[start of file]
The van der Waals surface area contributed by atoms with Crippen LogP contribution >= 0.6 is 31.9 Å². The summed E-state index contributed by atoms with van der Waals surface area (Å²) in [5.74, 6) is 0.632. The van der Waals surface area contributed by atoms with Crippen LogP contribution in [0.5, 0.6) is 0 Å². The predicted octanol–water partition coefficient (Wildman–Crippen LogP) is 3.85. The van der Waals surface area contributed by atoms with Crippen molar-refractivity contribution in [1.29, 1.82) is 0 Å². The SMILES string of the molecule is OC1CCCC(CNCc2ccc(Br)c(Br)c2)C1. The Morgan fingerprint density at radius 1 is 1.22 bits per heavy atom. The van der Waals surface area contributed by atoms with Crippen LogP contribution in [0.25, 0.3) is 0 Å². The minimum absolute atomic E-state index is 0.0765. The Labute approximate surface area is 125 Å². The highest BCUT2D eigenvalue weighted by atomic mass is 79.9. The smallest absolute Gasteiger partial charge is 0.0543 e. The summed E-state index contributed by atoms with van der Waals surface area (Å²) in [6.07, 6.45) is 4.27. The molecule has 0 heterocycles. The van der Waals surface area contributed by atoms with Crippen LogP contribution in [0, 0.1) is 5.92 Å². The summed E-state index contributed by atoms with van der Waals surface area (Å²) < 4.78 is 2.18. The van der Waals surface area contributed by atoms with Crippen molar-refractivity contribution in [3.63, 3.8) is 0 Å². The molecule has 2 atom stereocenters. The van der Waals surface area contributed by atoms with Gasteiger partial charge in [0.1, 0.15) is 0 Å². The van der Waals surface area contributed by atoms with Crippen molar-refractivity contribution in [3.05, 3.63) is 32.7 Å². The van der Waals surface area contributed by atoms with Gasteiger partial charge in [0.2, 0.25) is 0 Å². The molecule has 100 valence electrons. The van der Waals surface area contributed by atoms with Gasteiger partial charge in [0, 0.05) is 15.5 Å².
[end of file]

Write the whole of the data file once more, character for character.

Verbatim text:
The van der Waals surface area contributed by atoms with Crippen LogP contribution >= 0.6 is 31.9 Å². The summed E-state index contributed by atoms with van der Waals surface area (Å²) in [5.74, 6) is 0.632. The van der Waals surface area contributed by atoms with Crippen LogP contribution in [0.5, 0.6) is 0 Å². The predicted octanol–water partition coefficient (Wildman–Crippen LogP) is 3.85. The van der Waals surface area contributed by atoms with Crippen molar-refractivity contribution in [1.29, 1.82) is 0 Å². The SMILES string of the molecule is OC1CCCC(CNCc2ccc(Br)c(Br)c2)C1. The Morgan fingerprint density at radius 1 is 1.22 bits per heavy atom. The van der Waals surface area contributed by atoms with Crippen LogP contribution in [0.25, 0.3) is 0 Å². The minimum absolute atomic E-state index is 0.0765. The Labute approximate surface area is 125 Å². The highest BCUT2D eigenvalue weighted by atomic mass is 79.9. The smallest absolute Gasteiger partial charge is 0.0543 e. The summed E-state index contributed by atoms with van der Waals surface area (Å²) in [6.07, 6.45) is 4.27. The molecule has 0 heterocycles. The van der Waals surface area contributed by atoms with Crippen LogP contribution in [0, 0.1) is 5.92 Å². The summed E-state index contributed by atoms with van der Waals surface area (Å²) < 4.78 is 2.18. The van der Waals surface area contributed by atoms with Crippen molar-refractivity contribution in [3.63, 3.8) is 0 Å². The molecule has 2 atom stereocenters. The van der Waals surface area contributed by atoms with Gasteiger partial charge in [0.1, 0.15) is 0 Å². The van der Waals surface area contributed by atoms with Crippen molar-refractivity contribution in [3.05, 3.63) is 32.7 Å². The van der Waals surface area contributed by atoms with Gasteiger partial charge in [0.2, 0.25) is 0 Å². The molecule has 100 valence electrons. The van der Waals surface area contributed by atoms with Gasteiger partial charge in [0, 0.05) is 15.5 Å².